At the time of writing, we have 200 flower croppers working happily in fields harvesting daffodils in preparation for the huge Mother’s Day demand – next weekend on 27 March.
All of our regular seasonal staff returned in January and the fears we had about a shortage of workers didn’t materialise.
We have been busy for the past couple of years assisting our team with their applications for settled status, plus we have invested in more staff accommodation and increased our payrates by 20% this year.
The investment appears to have paid off and we will still be able to do our work, albeit with lower profits. The old adage that “predicted shortages never happen” has been true in this respect.
In every other respect on the farm, however, the predictions of shortages have been much more accurate and we are facing large cost increases and poor availability for many inputs.
Most of our workforce come from Romania, so the humanitarian tragedy taking place in Ukraine feels close to home.
The personal stories we hear from them and the shocking scenes in the media reveal how precious and fragile are the circumstances of a happy and peaceful life, and how easy it is to take them for granted.
With knowledge of the horrors being borne by families in Ukraine, it feels callous to complain too vigorously about the impacts that we are facing in the UK as a result of the invasion.
The price volatility we are all experiencing is going to be financially damaging to some farming families here, but it may also make others very wealthy.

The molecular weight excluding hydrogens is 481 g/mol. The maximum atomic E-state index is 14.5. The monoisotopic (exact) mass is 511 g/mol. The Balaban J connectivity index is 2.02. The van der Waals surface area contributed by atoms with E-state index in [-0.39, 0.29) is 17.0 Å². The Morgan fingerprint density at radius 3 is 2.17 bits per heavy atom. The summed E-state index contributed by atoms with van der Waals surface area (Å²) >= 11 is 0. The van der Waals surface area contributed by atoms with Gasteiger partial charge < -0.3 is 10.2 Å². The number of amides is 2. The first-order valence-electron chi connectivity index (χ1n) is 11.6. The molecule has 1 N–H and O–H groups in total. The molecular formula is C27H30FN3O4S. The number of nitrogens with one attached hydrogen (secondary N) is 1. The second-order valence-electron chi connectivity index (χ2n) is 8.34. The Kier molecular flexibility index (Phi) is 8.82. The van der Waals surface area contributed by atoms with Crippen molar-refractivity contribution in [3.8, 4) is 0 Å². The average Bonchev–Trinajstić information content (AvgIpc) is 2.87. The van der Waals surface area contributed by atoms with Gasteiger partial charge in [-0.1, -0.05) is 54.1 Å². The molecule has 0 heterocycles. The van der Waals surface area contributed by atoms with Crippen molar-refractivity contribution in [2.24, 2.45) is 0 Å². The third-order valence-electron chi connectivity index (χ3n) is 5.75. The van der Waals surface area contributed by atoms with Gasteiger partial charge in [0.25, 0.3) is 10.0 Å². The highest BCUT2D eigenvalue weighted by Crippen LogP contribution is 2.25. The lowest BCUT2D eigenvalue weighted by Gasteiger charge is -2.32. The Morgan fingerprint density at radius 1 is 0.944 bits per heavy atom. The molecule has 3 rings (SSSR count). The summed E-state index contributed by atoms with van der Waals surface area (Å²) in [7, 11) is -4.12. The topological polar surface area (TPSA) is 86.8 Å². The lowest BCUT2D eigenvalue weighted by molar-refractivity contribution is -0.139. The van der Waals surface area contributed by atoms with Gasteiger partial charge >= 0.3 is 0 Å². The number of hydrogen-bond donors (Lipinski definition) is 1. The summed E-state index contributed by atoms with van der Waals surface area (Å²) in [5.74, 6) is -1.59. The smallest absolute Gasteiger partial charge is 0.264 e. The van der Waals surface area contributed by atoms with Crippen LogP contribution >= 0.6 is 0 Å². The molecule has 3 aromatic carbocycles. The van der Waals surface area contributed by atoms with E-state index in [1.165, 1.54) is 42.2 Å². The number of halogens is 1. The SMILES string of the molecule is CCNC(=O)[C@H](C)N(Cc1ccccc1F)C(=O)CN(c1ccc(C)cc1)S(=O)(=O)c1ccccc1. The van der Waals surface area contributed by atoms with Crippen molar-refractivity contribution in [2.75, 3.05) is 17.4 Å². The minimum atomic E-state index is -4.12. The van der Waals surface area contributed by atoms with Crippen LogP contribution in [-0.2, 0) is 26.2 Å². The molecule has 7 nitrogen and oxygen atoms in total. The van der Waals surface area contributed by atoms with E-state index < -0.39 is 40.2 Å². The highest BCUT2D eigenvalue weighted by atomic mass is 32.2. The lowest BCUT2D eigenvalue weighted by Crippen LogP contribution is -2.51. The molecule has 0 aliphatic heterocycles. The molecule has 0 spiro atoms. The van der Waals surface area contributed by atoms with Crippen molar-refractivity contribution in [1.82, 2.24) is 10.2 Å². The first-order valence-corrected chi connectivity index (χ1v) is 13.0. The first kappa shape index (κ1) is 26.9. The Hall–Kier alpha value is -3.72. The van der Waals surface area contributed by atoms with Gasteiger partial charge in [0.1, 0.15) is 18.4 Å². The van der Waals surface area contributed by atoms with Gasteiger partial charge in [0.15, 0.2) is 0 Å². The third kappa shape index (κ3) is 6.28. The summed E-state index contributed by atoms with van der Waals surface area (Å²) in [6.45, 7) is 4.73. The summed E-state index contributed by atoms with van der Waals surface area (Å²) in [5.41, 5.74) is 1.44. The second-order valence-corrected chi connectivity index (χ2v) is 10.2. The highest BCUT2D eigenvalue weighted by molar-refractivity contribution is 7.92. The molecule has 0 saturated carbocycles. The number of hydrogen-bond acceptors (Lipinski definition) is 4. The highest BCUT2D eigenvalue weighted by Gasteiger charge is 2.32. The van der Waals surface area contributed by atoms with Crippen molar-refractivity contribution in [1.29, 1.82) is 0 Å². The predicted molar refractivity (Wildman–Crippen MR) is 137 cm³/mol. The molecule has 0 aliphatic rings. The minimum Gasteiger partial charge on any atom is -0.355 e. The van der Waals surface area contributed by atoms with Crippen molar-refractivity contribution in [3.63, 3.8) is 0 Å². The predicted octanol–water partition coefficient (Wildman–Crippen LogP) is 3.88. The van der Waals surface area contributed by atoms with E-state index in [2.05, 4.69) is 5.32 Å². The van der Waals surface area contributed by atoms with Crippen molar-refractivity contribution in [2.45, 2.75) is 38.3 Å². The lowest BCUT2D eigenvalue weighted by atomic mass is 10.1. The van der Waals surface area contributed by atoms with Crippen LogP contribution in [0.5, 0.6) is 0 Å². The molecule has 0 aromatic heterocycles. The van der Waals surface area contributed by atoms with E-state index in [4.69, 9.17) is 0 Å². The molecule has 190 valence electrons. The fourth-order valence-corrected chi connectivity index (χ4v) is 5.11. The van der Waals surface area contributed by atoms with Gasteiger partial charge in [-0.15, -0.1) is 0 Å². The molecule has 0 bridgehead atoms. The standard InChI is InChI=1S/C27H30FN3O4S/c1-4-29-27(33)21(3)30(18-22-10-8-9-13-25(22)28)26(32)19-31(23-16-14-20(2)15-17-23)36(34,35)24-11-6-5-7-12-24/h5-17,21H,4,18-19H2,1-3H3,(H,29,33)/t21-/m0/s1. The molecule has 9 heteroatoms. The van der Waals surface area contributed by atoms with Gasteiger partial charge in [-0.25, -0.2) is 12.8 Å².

There will be no justice in the way that the consequences of this situation will be borne.
The big surprise to many people will be just how quickly the conflict impacted the cost and availability of goods here.
It has been a short, sharp lesson in the frailties of the global food chain and the vulnerability caused by relying on the wrong people for essential inputs.
My generation, which includes many of our current politicians, is used to abundance. We grew up in a landscape of butter mountains and wine lakes.
The post-Second World War agricultural policies to end food shortages were so successful that they created a raft of problems related to overproduction – a collapse in farm profitability, worsening public health and environmental and ecological crisis.
They were so successful that we even paid farmers public money to leave land empty.
The current experience teaches us that an EU tax on artificial fertiliser would have been a far cheaper and more effective tool to manage oversupply and pollution than the old scheme for “set-a-side” ever was.
It could be a hard year, but climate-friendly farms should fare better than polluting ones and the spiralling of energy costs will favour small producers and regional processing.
The big challenge and opportunity for farmers is to wean themselves off their dangerous addiction to ammonium nitrate and fossil fuel.
This is the only way that we can truly guarantee the nation food security.